In this past week I have swallowed whole Australian author Gentill’s delightful mysteries. Seriously I have read one book a day! I could not put these things because they are so funny and easy reads with charming main characters.
The hero of these books are Rowland Sinclair, an extremely wealthy artist living in Sidney in the early 1930s. He is at his beginning of his career as a portrait artist, but the question of whether or not he will make it is not really a question that worries Rowly; his family has more money than he could ever spend in a lifetime it seems. Rowland has opened his mansion to artist friends from humbler beginnings and all live together in a sort of artist’s commune. The friends include Milton, a poet who does not write poetry but has a love for everything inappropriate, Edna, a clever and ambitious sculptress with a heart of gold and finally Clyde, a mechanic/working class landscape painter with a Catholic conscience that often makes him the voice of reason in the group.
Rowly is living a care free life with his four friends when one day his uncle and namesake Rowland is found murdered. Of course, Rowly becomes determined to find the murders and bring them to justice. Turns out that potentially the murderer is connected to the growing Australian fascist movement. In the course of the next books Rowland encounters a lot of dead bodies and somehow each murder is somehow connected to the growing conflict between fascists and communists in the 1930s whether that the murderer being motivated by the conflict or ending up in a dangerous and fatal situation because of the growing feeling of war.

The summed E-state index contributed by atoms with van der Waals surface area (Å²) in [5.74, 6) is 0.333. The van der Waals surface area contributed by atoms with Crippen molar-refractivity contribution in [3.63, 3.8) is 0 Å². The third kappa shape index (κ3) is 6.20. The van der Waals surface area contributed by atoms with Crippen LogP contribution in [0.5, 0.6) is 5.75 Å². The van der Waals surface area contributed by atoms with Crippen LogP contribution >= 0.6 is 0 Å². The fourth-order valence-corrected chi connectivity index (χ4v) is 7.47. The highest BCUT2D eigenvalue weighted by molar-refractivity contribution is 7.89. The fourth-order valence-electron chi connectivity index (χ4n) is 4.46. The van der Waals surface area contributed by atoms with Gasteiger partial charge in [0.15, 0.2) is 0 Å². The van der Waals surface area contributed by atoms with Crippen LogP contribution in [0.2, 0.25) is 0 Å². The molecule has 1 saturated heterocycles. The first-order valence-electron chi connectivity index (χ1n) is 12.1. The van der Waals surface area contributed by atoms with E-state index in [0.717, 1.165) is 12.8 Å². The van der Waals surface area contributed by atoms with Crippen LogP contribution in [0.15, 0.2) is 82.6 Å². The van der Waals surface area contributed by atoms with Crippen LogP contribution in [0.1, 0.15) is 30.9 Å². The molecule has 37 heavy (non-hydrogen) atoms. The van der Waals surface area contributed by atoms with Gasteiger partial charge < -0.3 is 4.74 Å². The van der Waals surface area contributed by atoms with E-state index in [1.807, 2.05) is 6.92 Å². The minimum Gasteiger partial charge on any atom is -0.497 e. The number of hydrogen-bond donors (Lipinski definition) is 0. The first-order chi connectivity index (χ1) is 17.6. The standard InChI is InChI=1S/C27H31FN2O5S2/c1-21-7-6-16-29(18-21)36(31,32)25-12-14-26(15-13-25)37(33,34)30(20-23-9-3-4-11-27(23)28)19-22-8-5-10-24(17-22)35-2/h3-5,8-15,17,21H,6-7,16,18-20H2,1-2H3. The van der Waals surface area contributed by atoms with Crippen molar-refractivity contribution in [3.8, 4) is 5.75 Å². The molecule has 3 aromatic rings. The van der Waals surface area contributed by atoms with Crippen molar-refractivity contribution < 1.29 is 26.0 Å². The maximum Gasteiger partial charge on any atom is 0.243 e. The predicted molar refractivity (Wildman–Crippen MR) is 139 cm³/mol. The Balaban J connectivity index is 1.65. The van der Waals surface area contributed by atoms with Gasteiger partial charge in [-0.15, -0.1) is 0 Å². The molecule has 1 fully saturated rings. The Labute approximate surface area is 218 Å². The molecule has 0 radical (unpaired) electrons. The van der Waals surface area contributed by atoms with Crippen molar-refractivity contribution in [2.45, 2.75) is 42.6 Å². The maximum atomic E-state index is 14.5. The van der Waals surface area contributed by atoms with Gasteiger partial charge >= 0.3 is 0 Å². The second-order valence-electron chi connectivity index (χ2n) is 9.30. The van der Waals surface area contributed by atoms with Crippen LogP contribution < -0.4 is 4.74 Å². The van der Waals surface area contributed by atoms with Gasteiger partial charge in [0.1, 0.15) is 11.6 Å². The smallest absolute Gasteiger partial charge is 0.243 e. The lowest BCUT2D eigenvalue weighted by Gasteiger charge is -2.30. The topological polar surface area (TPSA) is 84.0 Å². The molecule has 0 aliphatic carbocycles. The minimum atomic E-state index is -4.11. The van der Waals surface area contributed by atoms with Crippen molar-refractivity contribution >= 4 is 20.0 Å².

What made me go from one book to another was really the emotional journey of Rowly. I have never been a crime fan, and the who-done-it question is not that intriguing to me. How each murder changes Rowly and his dynamic with his friends and family appeals more to me. Rowland is the black sheep of his family. The Sinclairs have been part of the gentile, landed, and wealthy upper class of Australia for generations. The men are educated in England, they marry into the other established families and they participate in the government of Australia as a matter of course. But Rowly has extremely little interest in conservative politics or politics at all, he is bored at garden parties and suitable well-raised young girls. He would much rather spend the day talking poetry with Clyde, paint Edna nude and fix cars with Clyde than settle down to business, politics and marriage to someone appropriate. As the books progress, Rowly remains separate from the conventional life of the upper classes, but his political awareness increases. Clyde and Milton are members of the Australian communist party and although Rowly never becomes convinced of the tenants of socialism, he develops into an anti-fascist and one of the first to understand the danger that fascism and Hitler poses to the world.